Lifespan & Reproduction
Vaquitas can live for at least 21 years. They reach sexual maturity when they are 3 to 6 years old. Pregnancy lasts about 10 to 11 months, and females are thought to give birth every other year to a single calf that is about 2.5 feet long and 16 pounds. Females usually give birth between February and April.
Entanglement in Fishing Gear
The only known threat to the vaquita is getting caught in fishing gear, especially gillnets.
Once scientists recognized the vaquita as a species, they also realized that small-scale and commercial fisheries were accidentally catching vaquitas. From the mid-1930s to the mid-1970s, the gillnet fishery for totoaba severely overfished vaquita. Even after this fishery closed in 1975, many vaquitas continued to die in illegal totoaba nets and gillnets set for shrimp and fish.
A study dedicated to estimating the mortality rate of vaquitas from gillnets demonstrated that vaquitas die in every type of gillnet. The highest rate was in totoaba nets, but for many years the numbers of totoaba and totoaba nets were so low that the highest numbers of vaquita deaths were inferred to come from the much more common gillnets set for shrimp. The rate of decline between 1997 and 2008—derived from both visual and acoustic monitoring—is consistent with the level of fishing in this period without inferring any other threat to the species.
Illegal fishing for totoaba has significantly increased since about 2011 due to Chinese demand for its swim bladder. Fishermen can earn up to $8,500 for each kilogram of totoaba swim bladder. This amount is equal to a large percent of a year’s pay from legal fishing.
In the Spotlight
Vaquitas are protected under both the Endangered Species Act and the Marine Mammal Protection Act. They have been listed as endangered under the ESA since 1985. This means that vaquitas are in danger of extinction throughout their range. NOAA Fisheries is working to protect this species in many ways with the goal that its population will increase.
Recovery Planning and Implementation
A U.S. recovery plan has not been written because an international recovery team is responsible for providing recommendations to the Mexican government (see Conservation Efforts section).
Creating the International Committee for the Recovery of the Vaquita
The Mexican government has created the International Committee for the Recovery of the Vaquita (CIRVA). NOAA Fisheries and its partners participate in CIRVA. Because vaquitas are so close to extinction, CIRVA has met every 5 to 6 months since 2015 to discuss the status of the vaquita population and explore conservation efforts. Some of CIRVA’s most recent recommendations for protecting vaquita from extinction are detailed below. For more information about CIRVA, please view the final report from the committee’s most recent annual meeting.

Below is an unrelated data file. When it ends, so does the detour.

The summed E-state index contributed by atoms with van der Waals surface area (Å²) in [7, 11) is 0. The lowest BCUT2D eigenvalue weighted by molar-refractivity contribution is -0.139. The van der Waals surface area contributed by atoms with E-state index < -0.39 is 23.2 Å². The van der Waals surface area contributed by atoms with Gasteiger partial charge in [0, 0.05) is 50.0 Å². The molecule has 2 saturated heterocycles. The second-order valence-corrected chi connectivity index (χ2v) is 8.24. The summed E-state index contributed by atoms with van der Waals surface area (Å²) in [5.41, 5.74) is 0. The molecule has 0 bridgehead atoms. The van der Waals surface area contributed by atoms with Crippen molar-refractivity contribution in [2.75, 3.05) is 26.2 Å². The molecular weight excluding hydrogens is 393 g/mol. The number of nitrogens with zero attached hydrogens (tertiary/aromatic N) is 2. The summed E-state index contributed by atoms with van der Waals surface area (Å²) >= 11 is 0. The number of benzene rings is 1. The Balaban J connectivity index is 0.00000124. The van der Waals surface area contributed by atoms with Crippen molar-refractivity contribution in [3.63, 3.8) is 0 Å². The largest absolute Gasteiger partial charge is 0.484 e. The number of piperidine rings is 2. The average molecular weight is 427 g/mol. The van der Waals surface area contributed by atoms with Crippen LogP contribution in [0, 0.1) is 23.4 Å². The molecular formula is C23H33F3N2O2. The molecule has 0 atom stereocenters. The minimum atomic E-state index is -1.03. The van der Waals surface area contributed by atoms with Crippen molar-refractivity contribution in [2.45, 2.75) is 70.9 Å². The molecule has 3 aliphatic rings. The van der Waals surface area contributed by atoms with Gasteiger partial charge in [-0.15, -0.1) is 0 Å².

Increasing Enforcement and Prosecution
Fishermen continue to fish illegally for totoaba in the Gulf of California. The Sea Shepherd Conservation Society, in collaboration with the Mexican Navy, has removed many totoaba nets from the gulf. Because illegal fishing is still a problem, CIRVA recently recommended that the Mexican government and its partners increase enforcement efforts to stop illegal totoaba fishing.
Scientists agree that the only way to save the vaquita in the wild is to totally end gillnet fishing within its habitat. Mexico is responding to this crisis and breaking new ground in conservation activities. The Mexican government has worked with scientists, nongovernmental agencies, and foundations to ban gillnets. In April 2015, President Peña Nieto traveled to San Felipe, one of the main fishing towns off the Gulf of California, to announce a 2-year emergency gillnet ban throughout vaquita habitat.
Unfortunately, their actions did not stop the vaquita’s decline. CIRVA then recommended that the government extend the ban to include nearby areas. The Mexican government published regulations that permanently banned the sale or possession of most gillnets, with exemptions for two fish species, in June 2015. In addition, the Mexican government also passed a law making some illegal fishing practices a felony punishable by imprisonment; however, as of June 2017, no one has been jailed for illegal totoaba activities.